In Philip K. Dick’s story there is a character named Wilbur Mercer who is the founder of a religious movement that is in some ways a thinly disguised amalgam of Christianity and science. Dick gives Wilbur Mercer the power to revive the dead. The government circumvents Mercer and he goes to live in what is called a “tomb world,” whence he tries to return to earth and free his followers from the cycle of life and death. It is Wilbur Hart in PrimeTime who dies and is “resurrected” and dies again. The wish to go beyond this cycle is prevalent throughout Memmott’s story as it is in Dick’s. The dehumanizing aspects of technology that Memmott writes about are also found in William Gibson’s book, where people are robbed of their individuality and creativity and given genetic engineering that allows them to go “beyond” the real and live in virtual reality. Memmott puts the stimulus of Dick and Gibson to good use, creating a story that takes the best of both and adds his own vision of the future to them, giving us characters that are original and engrossing, characters that we care about. This ability isn’t common in science fiction. The Robert Heinlein of Stranger in a Strange Land was generally able to make readers care about his characters, as was the Frank Herbert of Dune and the Ray Bradbury of The Martian Chronicles, but mostly science fiction lets hard science get in the way of character. Those who have read any of the books by Arthur C. Clarke or Isaac Asimov will understand exactly what I mean. The point is: it’s not easy to lift sci-fi to the level of literature, but Memmott has done it in brilliant fashion in PrimeTime.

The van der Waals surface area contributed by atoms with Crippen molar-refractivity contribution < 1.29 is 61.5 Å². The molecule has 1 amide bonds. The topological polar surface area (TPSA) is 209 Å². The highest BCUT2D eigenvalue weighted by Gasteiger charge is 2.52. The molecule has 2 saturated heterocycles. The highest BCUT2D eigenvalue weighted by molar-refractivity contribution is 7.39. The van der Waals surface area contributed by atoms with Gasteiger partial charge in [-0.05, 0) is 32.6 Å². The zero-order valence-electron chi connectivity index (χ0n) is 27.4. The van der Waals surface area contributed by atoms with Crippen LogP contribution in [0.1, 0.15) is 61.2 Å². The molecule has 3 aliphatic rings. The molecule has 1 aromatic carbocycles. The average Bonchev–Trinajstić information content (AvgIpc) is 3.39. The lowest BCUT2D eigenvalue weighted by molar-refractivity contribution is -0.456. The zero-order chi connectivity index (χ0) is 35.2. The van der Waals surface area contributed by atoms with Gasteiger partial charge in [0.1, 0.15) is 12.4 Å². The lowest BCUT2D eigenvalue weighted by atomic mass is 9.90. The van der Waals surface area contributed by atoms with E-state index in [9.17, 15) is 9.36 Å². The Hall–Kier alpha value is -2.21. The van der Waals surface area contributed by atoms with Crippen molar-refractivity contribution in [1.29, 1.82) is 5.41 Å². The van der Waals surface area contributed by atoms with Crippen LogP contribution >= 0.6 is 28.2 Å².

Ultimately PrimeTime becomes a meditation on human technology. Is it really good for us? Does its bad side outweigh its good side? Where will it take us? And what will the use of drugs to alter reality do to the human race? Memmott is saying, in part, that we have it in our power to create a utopia, but we haven’t found a way yet to use the positive skills that nature has given us to good effect. Physical impulses feeding the need for thrills hold us in thrall. Movies, TV, videos, computers, iPods, blackberries, cell phones (cyberspace itself) in many obvious ways have become realer than real, making us want the virtual world more than this boring old work-a-day world we’re forced to deal with. Whether we like it or not, the “Nu-Age” is here. But as Memmott points out, it may turn on us and give us a new form of VD—Virtual Disease.

—Previously appears in Perigee (Issue 20, April/May 2008) and in Contemporary World Literature (Issue 6, March 2011); republished here by author’s permission

“...we have been born here to witness and celebrate. We wonder at our purpose for living. Our purpose
is to perceive the fantastic. Why have a universe if there is no audience?” — Ray Bradbury